Since 2005, The Road Home has been taking a “housing first” approach. Photo courtesy of The Road Home.

Since 2005, The Road Home has been operating under a “housing first” approach to homelessness. A housing first approach prioritizes getting people off the street and into permanent housing solutions as quickly as possible and advocates consider it a national best practice. State homelessness organizations, such as the Utah Homeless Council, have since adopted this policy as well.

However, the problem with a housing-first approach remains a lack of affordable housing. When it comes to deeply affordable housing, the Kem C. Gardner Policy Institute reported a grim statistic of only three available units for every 100 households that need one. This means that there are only three units of a certain price available for every 100 households that can only afford that price. Another major problem is a lack of case managers. Having a sufficient number of case managers is a paramount to intensive care. However, there is currently a high turnover rate for this position, possibly as a result of being overworked as each case manager is on average responsible for 35 different cases at one time.

The solution to these problems is ongoing, but homeless service advocates and state officials agree that the path forward begins with more funding for homeless resource centers and subsidized public housing. Niederhauser says on of his biggest successes in the last year in regards to addressing homelessness is securing grants for housing from the legislature. He has secured $105 million in housing over the last two years, 5 million of which is ongoing. This has produced about 1,800 units of deeply affordably housing across the state.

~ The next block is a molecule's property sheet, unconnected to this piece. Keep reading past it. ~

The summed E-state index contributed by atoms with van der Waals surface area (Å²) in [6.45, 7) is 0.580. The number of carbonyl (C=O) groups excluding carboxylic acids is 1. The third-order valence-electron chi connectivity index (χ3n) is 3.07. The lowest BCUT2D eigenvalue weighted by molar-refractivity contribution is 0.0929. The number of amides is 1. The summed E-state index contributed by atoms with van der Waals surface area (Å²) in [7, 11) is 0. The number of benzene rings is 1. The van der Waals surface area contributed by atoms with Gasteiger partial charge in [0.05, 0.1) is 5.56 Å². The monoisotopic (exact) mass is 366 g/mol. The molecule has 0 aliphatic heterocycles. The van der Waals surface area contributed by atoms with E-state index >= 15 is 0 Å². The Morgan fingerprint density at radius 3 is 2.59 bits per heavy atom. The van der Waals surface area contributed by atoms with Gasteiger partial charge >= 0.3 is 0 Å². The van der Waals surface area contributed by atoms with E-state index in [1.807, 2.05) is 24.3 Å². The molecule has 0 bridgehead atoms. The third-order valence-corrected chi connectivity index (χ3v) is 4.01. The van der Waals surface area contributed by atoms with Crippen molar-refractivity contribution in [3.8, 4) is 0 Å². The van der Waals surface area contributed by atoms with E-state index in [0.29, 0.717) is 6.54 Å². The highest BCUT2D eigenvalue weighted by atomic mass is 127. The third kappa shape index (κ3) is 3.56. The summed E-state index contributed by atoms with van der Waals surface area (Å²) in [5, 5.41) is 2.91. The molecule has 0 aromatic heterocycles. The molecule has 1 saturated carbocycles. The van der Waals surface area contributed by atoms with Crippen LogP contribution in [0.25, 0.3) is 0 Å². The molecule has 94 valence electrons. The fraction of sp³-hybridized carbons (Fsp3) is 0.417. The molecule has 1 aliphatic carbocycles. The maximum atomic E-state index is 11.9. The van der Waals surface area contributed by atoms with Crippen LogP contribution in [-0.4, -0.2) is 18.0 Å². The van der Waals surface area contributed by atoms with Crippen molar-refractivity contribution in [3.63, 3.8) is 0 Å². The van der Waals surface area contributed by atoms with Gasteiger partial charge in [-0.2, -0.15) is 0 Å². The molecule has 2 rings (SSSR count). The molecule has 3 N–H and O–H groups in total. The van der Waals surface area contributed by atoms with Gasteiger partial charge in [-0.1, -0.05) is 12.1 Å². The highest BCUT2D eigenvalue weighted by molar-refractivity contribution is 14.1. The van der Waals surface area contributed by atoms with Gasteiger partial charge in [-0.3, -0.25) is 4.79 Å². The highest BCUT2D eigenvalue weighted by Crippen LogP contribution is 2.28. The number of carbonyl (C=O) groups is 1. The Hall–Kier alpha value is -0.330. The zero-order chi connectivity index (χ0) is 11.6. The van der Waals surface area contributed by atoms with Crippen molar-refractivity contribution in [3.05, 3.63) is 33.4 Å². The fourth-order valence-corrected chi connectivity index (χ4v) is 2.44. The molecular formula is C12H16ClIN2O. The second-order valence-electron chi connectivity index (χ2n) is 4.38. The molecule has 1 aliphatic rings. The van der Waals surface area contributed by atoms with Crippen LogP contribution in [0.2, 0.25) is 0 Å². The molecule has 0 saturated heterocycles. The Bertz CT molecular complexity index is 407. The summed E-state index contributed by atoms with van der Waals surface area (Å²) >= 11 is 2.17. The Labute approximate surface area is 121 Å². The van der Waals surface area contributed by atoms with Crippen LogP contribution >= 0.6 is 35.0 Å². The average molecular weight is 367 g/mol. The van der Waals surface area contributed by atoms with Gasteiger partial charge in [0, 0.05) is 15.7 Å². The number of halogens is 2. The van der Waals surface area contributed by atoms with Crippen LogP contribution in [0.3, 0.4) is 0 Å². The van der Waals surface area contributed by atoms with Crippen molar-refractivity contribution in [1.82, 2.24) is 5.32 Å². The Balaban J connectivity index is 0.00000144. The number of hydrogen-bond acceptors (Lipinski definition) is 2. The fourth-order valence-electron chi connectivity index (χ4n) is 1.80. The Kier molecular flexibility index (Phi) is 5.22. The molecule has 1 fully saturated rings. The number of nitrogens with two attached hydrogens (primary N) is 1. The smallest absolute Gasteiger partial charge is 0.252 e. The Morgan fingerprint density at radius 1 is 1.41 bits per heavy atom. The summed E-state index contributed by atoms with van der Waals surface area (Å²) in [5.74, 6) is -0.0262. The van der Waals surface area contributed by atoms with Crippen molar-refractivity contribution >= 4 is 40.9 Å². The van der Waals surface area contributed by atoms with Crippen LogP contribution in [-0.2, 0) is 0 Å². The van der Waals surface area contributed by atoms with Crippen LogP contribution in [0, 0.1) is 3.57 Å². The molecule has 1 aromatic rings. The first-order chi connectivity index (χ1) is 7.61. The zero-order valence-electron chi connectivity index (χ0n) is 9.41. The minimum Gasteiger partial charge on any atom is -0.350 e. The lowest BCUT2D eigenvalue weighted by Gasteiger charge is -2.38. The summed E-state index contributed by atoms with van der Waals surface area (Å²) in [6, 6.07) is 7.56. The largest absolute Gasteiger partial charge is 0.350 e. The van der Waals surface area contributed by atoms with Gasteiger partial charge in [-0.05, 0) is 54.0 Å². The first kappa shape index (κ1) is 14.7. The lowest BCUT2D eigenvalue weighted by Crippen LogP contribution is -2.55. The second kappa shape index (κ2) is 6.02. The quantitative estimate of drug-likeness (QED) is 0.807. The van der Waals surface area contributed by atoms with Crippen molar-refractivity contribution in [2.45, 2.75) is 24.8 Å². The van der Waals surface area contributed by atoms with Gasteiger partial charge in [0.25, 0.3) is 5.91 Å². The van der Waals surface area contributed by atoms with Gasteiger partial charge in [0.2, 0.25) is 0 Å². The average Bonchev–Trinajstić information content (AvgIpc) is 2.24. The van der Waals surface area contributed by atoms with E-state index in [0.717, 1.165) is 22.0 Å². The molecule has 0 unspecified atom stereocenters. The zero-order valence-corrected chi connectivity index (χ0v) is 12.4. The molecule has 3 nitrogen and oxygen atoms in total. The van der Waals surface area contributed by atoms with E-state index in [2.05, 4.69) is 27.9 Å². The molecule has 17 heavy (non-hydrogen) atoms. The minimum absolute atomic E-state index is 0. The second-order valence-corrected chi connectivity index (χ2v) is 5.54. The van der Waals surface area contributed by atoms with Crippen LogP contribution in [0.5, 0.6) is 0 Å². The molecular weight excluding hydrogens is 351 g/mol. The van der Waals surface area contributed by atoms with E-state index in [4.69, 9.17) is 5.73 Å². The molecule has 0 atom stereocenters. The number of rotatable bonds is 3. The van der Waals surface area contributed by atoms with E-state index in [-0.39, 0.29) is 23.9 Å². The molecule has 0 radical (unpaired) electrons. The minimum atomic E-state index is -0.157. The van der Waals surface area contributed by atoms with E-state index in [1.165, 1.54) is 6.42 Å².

Photo courtesy of The Road Home.

Unfortunately, this still leaves a long way to go. The current deficit is 77,000 units.

City officials took another major step to address homelessness last year by officially implementing Code Blue with the passage of bill H.B. 440. In addition to creating the Utah Homeless Council, this bill created a process in Salt Lake County in which mayors meet with the county to create a winter response program. Before this policy was implemented, there was no official procedure for providing winter overflow beds. Niederhauser says this usually resulted in Salt Lake City taking the brunt of the responsibility for caring for homeless individuals. It also meant that winter overflow beds often were available in December or later when harsh winter conditions were already well underway. Thanks to Code Blue, winter beds were up and running by November last year.

Going forward, officials have identified four targeted outcomes by 2027 as outlined in Utah’s Plan to Address Homelessness. These outcomes are: to create or identify 574 housing opportunities for people experiencing homelessness, increase supportive service each year by 20% and reduction of vulnerable subpopulations of chronically homeless–veterans, survivors of domestic violence, youth and people with disabilities–by 7%.



Another program known as the MVP (Medically Vulnerable People) project is underway. The MVP program will provide interim housing and medical services to seniors, veterans and the medically frail (such as those with a compromised immune system) who are experiencing homelessness. Applications for the program will be opening this spring.

Michaelis Lyons
Michaelis Lyons
Michaelis is a current Editorial Intern for Salt Lake Magazine and a recent graduate from Westminster College.